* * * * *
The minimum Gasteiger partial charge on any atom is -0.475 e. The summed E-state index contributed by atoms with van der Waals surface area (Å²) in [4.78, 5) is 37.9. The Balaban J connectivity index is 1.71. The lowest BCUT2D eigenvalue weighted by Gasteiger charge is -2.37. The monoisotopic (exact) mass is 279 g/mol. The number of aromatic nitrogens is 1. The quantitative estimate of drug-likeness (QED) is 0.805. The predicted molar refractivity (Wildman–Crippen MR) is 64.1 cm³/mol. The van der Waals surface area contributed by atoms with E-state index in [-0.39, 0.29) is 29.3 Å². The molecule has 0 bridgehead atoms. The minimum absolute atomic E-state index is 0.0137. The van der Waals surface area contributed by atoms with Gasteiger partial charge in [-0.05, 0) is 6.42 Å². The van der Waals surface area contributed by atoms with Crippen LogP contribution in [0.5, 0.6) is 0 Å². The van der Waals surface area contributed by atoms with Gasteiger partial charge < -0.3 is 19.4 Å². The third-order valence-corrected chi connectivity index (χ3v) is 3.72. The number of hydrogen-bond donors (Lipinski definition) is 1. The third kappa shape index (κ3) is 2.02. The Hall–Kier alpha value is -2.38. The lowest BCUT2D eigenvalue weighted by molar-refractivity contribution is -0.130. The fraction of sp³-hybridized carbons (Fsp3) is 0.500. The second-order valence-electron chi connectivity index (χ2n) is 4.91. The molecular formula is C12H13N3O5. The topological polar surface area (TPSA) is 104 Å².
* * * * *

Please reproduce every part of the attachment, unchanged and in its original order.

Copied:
The minimum Gasteiger partial charge on any atom is -0.475 e. The summed E-state index contributed by atoms with van der Waals surface area (Å²) in [4.78, 5) is 37.9. The Balaban J connectivity index is 1.71. The lowest BCUT2D eigenvalue weighted by Gasteiger charge is -2.37. The monoisotopic (exact) mass is 279 g/mol. The number of aromatic nitrogens is 1. The quantitative estimate of drug-likeness (QED) is 0.805. The predicted molar refractivity (Wildman–Crippen MR) is 64.1 cm³/mol. The van der Waals surface area contributed by atoms with E-state index in [-0.39, 0.29) is 29.3 Å². The molecule has 0 bridgehead atoms. The minimum absolute atomic E-state index is 0.0137. The van der Waals surface area contributed by atoms with Gasteiger partial charge in [-0.05, 0) is 6.42 Å². The van der Waals surface area contributed by atoms with Crippen LogP contribution in [0.5, 0.6) is 0 Å². The van der Waals surface area contributed by atoms with Gasteiger partial charge < -0.3 is 19.4 Å². The third-order valence-corrected chi connectivity index (χ3v) is 3.72. The number of hydrogen-bond donors (Lipinski definition) is 1. The third kappa shape index (κ3) is 2.02. The Hall–Kier alpha value is -2.38. The lowest BCUT2D eigenvalue weighted by molar-refractivity contribution is -0.130. The fraction of sp³-hybridized carbons (Fsp3) is 0.500. The second-order valence-electron chi connectivity index (χ2n) is 4.91. The molecular formula is C12H13N3O5. The topological polar surface area (TPSA) is 104 Å².